WAILUKU - Maui County may significantly tighten up rules regarding how aquarium fish are treated once the ornamental fish are caught and before they reach pet stores worldwide.
A bill introduced Tuesday by Council Member Mike Molina would piggyback on superseding state laws, which animal rights and reef experts argue are too weak. The measure is intended to help mitigate Hawaii's evaporating reefs and fish populations and treat the animals more humanely. It does not pertain to game fish.
Molina said even though the bill will not lessen the number of fish taken, it will raise awareness about overfishing and the fragility of Hawaii's reefs.
The bill would give Maui island animal control officers the authority to ensure that aquarium fish essentially are put on legal par with other pets, such as dogs and cats. It would prohibit aquarium fish harvesters from harming or killing the fish, whether they intend to or not.
Existing law states that aquarium fish collectors must maintain facilities that can keep the fish alive and "in reasonable health."
However, the need for Maui County Code regulations is clear, Molina said. Over the past 20 years, Hawaii's aquarium reef fish population has declined by 59 percent.
"The reality is that the inhumane treatment is inherent in the trade," said environmentalist and dive operator Renee Umberger. "They don't consider them to really be animals. That's why it's important to change the (legal) definition of what the state considers pets."
What impact the law would have is unknown. Critics of the industry said it is lightly regulated by the state Department of Land and Natural Resources' Division of Aquatic Resources.
According to DLNR statistics, last year a half-dozen Maui fishermen used net traps to catch 12,129 aquarium fish valued at $32,478. Statewide, almost one million fish were sold for nearly $2 million.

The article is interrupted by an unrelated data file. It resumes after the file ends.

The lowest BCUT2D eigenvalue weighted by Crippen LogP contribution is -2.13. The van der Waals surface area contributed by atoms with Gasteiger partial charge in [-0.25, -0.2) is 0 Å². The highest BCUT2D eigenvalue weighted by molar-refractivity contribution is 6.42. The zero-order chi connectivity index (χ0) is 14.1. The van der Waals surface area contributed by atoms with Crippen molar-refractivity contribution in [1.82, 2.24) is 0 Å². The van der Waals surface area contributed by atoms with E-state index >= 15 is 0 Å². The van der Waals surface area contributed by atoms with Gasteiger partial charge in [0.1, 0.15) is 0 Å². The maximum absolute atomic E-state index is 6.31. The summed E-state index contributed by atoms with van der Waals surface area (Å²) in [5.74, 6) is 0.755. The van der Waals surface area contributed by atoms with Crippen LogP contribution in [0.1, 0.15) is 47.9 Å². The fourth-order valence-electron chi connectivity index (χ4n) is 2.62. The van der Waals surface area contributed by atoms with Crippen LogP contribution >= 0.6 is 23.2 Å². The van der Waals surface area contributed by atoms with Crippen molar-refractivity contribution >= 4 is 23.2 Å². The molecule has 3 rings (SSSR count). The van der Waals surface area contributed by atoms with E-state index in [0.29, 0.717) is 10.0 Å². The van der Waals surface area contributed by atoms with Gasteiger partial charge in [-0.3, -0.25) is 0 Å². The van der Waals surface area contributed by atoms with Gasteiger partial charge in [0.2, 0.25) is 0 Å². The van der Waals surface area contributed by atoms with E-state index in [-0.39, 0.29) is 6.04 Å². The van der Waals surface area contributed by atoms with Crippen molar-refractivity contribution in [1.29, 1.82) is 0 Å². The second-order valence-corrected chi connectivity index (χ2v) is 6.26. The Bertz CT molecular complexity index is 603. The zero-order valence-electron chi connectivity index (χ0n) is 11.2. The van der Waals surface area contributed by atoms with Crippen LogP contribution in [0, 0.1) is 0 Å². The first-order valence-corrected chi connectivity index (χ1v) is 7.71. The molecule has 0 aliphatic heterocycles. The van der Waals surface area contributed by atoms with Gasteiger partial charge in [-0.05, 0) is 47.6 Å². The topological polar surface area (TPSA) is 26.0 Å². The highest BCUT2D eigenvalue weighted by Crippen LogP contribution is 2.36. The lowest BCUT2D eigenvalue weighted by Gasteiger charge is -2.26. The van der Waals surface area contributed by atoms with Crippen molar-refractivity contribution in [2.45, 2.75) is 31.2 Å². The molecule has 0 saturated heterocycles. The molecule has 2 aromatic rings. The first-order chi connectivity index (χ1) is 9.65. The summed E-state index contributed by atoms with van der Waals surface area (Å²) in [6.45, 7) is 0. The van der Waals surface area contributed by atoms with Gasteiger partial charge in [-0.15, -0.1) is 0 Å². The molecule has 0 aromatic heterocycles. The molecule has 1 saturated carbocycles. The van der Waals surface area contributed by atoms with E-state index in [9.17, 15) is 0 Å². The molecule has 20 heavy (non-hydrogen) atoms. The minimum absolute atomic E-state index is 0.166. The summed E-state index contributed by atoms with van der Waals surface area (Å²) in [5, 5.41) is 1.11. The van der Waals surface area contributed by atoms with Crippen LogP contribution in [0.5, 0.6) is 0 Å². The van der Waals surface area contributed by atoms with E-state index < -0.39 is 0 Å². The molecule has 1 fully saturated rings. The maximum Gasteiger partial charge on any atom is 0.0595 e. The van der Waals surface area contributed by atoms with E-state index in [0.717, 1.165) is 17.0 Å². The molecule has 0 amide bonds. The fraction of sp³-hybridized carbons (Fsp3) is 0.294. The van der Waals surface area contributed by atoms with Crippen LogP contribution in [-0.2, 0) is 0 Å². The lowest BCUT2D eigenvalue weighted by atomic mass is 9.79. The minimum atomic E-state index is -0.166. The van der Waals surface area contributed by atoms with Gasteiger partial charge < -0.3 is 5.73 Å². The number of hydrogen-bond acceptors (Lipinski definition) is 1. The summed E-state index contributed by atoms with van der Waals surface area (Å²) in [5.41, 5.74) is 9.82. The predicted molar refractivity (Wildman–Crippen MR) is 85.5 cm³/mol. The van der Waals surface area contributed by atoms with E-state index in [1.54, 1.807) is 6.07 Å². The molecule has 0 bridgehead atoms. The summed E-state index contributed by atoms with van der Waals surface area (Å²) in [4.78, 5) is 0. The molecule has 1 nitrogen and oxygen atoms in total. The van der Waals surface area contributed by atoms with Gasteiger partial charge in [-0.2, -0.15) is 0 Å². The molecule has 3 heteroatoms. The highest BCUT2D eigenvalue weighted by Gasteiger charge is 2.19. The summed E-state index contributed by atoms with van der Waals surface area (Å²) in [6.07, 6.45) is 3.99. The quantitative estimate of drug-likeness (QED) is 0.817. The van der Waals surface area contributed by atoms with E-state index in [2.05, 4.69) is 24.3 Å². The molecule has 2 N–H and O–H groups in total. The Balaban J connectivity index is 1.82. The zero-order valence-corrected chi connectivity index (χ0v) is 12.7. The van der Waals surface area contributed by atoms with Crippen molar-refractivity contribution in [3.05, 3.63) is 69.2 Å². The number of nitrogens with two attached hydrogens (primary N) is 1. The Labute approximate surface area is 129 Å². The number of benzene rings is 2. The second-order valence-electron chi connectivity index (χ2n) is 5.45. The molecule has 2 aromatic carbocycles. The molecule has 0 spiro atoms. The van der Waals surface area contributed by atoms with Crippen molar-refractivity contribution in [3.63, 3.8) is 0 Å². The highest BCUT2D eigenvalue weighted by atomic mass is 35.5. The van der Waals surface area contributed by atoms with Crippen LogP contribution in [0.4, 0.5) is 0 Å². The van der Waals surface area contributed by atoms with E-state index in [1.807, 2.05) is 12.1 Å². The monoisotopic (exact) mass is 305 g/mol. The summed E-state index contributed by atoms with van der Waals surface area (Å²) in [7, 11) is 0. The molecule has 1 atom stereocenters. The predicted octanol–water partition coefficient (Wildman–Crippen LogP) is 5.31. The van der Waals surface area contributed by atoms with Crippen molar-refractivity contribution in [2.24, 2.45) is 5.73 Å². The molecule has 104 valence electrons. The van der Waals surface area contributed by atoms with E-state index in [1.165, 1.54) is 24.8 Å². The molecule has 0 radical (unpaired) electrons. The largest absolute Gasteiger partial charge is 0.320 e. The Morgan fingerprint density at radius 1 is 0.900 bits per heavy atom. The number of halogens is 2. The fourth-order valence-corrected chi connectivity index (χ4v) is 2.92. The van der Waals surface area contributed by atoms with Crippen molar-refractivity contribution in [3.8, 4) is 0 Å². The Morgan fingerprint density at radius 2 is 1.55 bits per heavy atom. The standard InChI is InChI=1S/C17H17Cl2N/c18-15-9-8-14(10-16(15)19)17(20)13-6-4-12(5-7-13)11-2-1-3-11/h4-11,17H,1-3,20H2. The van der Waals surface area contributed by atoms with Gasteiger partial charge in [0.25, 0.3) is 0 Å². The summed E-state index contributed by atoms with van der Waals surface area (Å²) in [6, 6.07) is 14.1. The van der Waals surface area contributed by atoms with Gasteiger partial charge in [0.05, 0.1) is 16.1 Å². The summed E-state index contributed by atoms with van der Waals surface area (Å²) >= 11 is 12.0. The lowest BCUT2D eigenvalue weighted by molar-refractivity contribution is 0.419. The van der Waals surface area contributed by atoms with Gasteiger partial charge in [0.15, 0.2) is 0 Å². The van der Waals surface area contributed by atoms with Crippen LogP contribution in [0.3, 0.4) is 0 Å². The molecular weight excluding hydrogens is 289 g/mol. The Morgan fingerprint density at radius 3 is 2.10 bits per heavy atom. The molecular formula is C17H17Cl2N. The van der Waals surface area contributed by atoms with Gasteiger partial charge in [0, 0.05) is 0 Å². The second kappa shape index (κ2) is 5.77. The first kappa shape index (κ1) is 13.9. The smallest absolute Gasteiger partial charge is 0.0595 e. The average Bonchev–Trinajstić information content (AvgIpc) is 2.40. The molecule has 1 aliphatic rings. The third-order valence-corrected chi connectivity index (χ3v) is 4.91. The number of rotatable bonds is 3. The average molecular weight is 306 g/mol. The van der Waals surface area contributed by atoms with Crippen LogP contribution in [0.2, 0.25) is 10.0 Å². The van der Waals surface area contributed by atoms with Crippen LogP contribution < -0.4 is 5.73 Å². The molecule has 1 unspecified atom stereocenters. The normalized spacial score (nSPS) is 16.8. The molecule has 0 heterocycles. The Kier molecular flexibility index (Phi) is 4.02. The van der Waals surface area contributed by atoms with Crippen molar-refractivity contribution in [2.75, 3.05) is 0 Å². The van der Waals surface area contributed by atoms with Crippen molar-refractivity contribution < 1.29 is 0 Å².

But Umberger said DLNR officials were told in meetings this year that the number of fish captured is greatly underreported, by as much as 10 times.
The commercial capture, handling and transportation of aquarium fish leaves the industry with a 99 percent mortality rate within a year of capture, Umberger said. She called it "the disposable pet trade."
Industry officials have said the mortality rate is as low as zero.
Robert Wintner, owner of the local Snorkel Bob's chain, questions why Hawaii would not only put at risk its reef fish population for $2 million a year, but also the multimillions of dollars and hundreds of jobs provided by scuba and tour companies.
Wintner said he and a like-minded group of others spent the past year developing the county ordinance after repeatedly being rebuffed at both the Legislature and Gov. Linda Lingle's office for legal reforms.
In September, the County Council banned shark tours in Maui County waters, although none currently exist. The ordinance prohibits any business that charges customers to enter the ocean to feed or attract sharks for viewing.
But Umberger said lax laws prevented those advocating more regulation of taking aquarium fish because, unlike shark tours, the state already has aquarium fish statutes on the books.
"For $50, just about anyone can get a DLNR aquarium permit to empty any reef you want in Hawaii, except in an marine-protected area," Wintner said.
And if it's a question of the county or state not having the money for enforcement, Wintner promised to come up with the cash to pay for 24-hour surveillance of Maui's near-shore waters for aquarium fish violators and poachers.
DNLR Division of Aquatic Resources Administrator Dan Polhemus did not return a call this week seeking comment. A member of Maui's aquarium fish industry declined to comment for this story.
Molina's bill would do the following to require the humane treatment of aquarium fish:
* Prohibit many industry practices, including withholding food for more than 12 hours; deflating the swim bladder; trimming the spine or fins; exposure to air; and temperature changes of more than 2 degrees.
* Include causing the death of fish as being an inhumane treatment of aquatic life.
* Require documentation of mortality rates and disposal methods of dead fish.
* Provide that violations would be a misdemeanor with a fine between $500 and $2,000 and up to a year in jail.
Molina's aquarium fish bill still needs to be assigned to a committee for further discussion before it goes before the full County Council.
* Chris Hamilton can be reached at email@example.com.